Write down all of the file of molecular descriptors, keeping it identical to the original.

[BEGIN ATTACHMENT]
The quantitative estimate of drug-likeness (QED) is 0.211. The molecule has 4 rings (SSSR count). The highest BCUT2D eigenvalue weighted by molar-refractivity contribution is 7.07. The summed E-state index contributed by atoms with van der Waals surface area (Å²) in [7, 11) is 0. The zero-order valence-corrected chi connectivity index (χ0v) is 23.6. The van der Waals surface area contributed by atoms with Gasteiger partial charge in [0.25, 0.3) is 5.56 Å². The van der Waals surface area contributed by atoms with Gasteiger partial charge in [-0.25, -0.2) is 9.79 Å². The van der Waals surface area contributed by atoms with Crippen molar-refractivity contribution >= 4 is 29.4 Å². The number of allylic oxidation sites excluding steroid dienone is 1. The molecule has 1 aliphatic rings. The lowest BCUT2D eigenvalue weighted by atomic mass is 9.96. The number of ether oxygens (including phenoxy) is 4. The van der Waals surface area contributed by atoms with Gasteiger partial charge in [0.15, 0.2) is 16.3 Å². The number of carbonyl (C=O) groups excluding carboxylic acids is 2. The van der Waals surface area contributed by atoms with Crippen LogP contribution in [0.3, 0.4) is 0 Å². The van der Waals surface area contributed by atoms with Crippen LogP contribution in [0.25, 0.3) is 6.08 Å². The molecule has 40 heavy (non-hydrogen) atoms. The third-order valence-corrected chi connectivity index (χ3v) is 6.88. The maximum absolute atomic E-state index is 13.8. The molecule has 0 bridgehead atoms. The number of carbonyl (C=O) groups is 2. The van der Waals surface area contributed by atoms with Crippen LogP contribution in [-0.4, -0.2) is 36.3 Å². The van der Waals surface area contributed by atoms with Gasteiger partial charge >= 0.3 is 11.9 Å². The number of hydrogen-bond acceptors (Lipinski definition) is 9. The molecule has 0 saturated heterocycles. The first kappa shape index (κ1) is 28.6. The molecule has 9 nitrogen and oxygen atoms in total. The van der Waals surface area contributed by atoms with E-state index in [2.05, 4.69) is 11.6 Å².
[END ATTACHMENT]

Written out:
The quantitative estimate of drug-likeness (QED) is 0.211. The molecule has 4 rings (SSSR count). The highest BCUT2D eigenvalue weighted by molar-refractivity contribution is 7.07. The summed E-state index contributed by atoms with van der Waals surface area (Å²) in [7, 11) is 0. The zero-order valence-corrected chi connectivity index (χ0v) is 23.6. The van der Waals surface area contributed by atoms with Gasteiger partial charge in [0.25, 0.3) is 5.56 Å². The van der Waals surface area contributed by atoms with Gasteiger partial charge in [-0.25, -0.2) is 9.79 Å². The van der Waals surface area contributed by atoms with Crippen molar-refractivity contribution >= 4 is 29.4 Å². The number of allylic oxidation sites excluding steroid dienone is 1. The molecule has 1 aliphatic rings. The lowest BCUT2D eigenvalue weighted by atomic mass is 9.96. The number of ether oxygens (including phenoxy) is 4. The van der Waals surface area contributed by atoms with Gasteiger partial charge in [0.15, 0.2) is 16.3 Å². The number of carbonyl (C=O) groups excluding carboxylic acids is 2. The van der Waals surface area contributed by atoms with Crippen LogP contribution in [0.3, 0.4) is 0 Å². The van der Waals surface area contributed by atoms with Crippen LogP contribution in [0.25, 0.3) is 6.08 Å². The molecule has 40 heavy (non-hydrogen) atoms. The third-order valence-corrected chi connectivity index (χ3v) is 6.88. The maximum absolute atomic E-state index is 13.8. The molecule has 0 bridgehead atoms. The number of carbonyl (C=O) groups is 2. The van der Waals surface area contributed by atoms with Crippen LogP contribution in [-0.4, -0.2) is 36.3 Å². The van der Waals surface area contributed by atoms with Gasteiger partial charge >= 0.3 is 11.9 Å². The number of hydrogen-bond acceptors (Lipinski definition) is 9. The molecule has 0 saturated heterocycles. The first kappa shape index (κ1) is 28.6. The molecule has 9 nitrogen and oxygen atoms in total. The van der Waals surface area contributed by atoms with E-state index in [2.05, 4.69) is 11.6 Å².